2 Italian Hostages Got Gifts, Apology
At times, they feared for their lives. They spent many days with blindfolds pressed against their eyes. Their Iraqi captors were convinced that they were spies or proselytizers of Catholicism.
And yet, in the end, their kidnappers apologized and gave them farewell gifts.
Simona Torretta and Simona Pari, two Italian humanitarian aid workers snatched from their office in Baghdad three weeks ago by uniformed gunmen, savored their first day of freedom Wednesday in a joyous and relieved Italy -- even as questions were raised about how their release was achieved and speculation grew that a large ransom had been paid.
Details emerged about their ordeal and what it took to spare them the fate of so many other foreigners kidnapped in Iraq. The two 29-year-olds are thought to be the only Western women to have been taken hostage amid the rash of abductions by both insurgents and criminal gangs.
At a celebration Wednesday evening in Rome’s majestic City Hall, friends and supporters released white doves, unfurled an enormous peace banner and chanted, “Simona! Simona!”
“Let’s hope our release will help comprehension between people, the peace process and the Iraqis,” Torretta said from the white marble balcony. “When we think about the suffering of our mothers, we also think about the suffering of Iraqi mothers who live in a country hit by war.”
While Italians rejoiced over the women’s release, Britons remained on edge over the fate of Kenneth Bigley, abducted this month in Iraq with two American engineers, who were beheaded.
The Arab television channel Al Jazeera aired a chilling videotape of Bigley on Wednesday that showed him confined in a wire cage too small to stand in, begging for his life and complaining that his government and Prime Minister Tony Blair were not doing enough to save him.
Bigley, 62, dressed in an orange jumpsuit, was crouched with his hands between his knees, shackled with chains that reached around his neck.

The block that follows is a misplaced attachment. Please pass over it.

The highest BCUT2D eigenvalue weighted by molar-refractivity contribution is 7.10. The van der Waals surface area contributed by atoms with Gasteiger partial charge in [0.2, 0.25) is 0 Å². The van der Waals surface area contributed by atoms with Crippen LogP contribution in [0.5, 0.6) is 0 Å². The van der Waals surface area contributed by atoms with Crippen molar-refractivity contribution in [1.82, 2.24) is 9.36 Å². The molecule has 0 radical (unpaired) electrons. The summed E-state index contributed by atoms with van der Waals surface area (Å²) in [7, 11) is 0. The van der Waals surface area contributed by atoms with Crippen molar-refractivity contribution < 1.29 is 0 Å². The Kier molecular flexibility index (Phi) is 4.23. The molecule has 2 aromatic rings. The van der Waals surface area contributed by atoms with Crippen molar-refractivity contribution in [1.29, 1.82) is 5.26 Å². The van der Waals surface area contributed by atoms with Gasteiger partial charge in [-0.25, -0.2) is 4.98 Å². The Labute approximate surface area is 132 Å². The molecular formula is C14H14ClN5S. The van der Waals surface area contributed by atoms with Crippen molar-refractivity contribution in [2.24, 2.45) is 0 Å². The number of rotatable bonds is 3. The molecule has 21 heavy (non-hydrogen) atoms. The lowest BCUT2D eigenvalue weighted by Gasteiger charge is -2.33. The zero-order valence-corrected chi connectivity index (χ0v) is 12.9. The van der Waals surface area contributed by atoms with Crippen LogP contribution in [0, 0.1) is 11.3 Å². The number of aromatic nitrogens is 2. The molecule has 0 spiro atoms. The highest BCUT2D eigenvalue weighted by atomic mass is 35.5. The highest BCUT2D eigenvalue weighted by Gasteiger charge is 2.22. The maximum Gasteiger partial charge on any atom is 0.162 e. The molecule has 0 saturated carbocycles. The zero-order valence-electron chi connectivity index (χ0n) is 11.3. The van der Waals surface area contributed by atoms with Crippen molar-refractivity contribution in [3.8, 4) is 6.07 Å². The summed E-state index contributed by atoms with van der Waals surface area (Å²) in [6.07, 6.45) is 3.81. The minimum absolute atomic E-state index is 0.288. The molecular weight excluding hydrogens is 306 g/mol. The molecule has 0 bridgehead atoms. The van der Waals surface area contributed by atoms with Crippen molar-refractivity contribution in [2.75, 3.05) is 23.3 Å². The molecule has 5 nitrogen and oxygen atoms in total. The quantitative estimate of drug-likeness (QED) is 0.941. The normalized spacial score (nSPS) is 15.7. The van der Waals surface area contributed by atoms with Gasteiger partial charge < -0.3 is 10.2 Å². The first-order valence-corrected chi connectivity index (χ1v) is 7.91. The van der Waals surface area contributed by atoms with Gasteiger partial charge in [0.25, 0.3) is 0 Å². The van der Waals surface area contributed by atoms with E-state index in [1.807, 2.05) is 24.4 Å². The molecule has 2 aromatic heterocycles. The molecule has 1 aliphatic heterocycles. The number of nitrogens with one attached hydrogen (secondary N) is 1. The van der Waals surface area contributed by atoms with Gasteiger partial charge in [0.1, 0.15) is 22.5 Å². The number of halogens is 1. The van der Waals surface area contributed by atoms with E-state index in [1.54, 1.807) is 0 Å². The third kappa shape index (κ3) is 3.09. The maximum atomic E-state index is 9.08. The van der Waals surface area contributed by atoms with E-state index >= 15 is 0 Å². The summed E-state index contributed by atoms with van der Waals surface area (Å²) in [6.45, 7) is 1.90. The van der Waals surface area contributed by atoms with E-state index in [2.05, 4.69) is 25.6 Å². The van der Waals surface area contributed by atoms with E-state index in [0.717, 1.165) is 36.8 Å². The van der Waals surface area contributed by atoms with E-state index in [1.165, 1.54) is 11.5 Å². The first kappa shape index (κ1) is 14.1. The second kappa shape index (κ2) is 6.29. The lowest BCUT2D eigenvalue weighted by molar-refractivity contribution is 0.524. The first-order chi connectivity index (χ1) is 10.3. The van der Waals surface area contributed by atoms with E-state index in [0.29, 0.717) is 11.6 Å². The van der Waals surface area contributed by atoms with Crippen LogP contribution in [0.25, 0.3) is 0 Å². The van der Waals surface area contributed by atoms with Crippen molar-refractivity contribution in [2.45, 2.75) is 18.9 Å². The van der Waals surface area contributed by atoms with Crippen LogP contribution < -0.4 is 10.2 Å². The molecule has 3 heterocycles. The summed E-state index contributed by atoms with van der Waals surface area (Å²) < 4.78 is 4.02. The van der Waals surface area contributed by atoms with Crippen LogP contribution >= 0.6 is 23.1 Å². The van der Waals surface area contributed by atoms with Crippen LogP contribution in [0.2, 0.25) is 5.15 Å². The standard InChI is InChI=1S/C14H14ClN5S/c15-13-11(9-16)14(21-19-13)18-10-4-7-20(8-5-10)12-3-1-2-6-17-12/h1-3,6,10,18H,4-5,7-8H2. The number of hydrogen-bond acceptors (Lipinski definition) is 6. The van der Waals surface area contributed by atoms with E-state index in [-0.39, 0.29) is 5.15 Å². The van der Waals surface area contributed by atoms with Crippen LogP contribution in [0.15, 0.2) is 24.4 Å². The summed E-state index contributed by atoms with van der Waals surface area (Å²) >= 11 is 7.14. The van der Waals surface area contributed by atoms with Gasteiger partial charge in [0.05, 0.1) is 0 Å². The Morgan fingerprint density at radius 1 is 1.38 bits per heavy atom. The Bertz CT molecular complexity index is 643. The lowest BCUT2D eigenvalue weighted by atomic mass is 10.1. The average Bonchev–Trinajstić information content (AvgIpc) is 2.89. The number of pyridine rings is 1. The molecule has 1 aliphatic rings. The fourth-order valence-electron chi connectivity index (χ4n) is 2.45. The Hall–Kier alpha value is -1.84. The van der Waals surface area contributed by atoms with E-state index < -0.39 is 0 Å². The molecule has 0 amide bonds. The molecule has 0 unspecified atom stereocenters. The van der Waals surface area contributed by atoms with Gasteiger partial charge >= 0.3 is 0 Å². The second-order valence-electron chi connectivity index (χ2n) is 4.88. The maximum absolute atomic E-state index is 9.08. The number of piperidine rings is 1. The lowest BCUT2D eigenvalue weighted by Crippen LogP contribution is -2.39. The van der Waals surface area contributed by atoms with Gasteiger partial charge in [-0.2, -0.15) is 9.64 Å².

“Tony Blair, I am begging you for my life, I am begging you for my life,” Bigley, sobbing, said in the tape. “Have some compassion, please.”
Blair, speaking to British TV on Wednesday night, said he was “sickened” by the latest images and “desperately sorry” for Bigley. Earlier, he told reporters his government was doing everything it could, but said Bigley’s captors had “made no attempt to have any contact with us.”
“If they did make contact, it would be something we would immediately respond to,” Blair said at his political party’s annual conference.
Bigley’s captors have demanded that female prisoners in U.S.-run jails in Iraq be released. A Kuwaiti newspaper reported that the Italians’ captors made the same demand, then changed course and asked for a ransom.
The Kuwaiti paper, and later several Italian publications, reported that a ransom of as much as $1 million was paid to free the women. An Italian emissary, according to one report, paid half the amount early in the week, ascertained that the women were safe, then paid the rest.
Italian Foreign Minister Franco Frattini denied Wednesday that money changed hands, but it would be difficult to find an Italian who believed him. Gustavo Selva, head of Parliament’s foreign affairs committee and a member of the ruling party, said he believed that a ransom was paid “as a last resort.”
“I realize this is a position that may create some difficulties because it could fuel the greed of common criminals and attract the interest of terrorist movements,” he said. “But I think the lives of two people are well worth the trouble of traveling down this difficult road.”
Some newspaper editorials said that the paying of a ransom had set a dangerous precedent.
The government of Italy, where the Mafia and leftist Red Brigades have used kidnapping as a tool, sometimes has frozen the assets of victims’ families to discourage the practice.
Paying a ransom would fly in the face of Prime Minister Silvio Berlusconi’s repeated assertions that he would not “deal with terrorists,” and it could complicate matters for other governments whose citizens are kidnapped.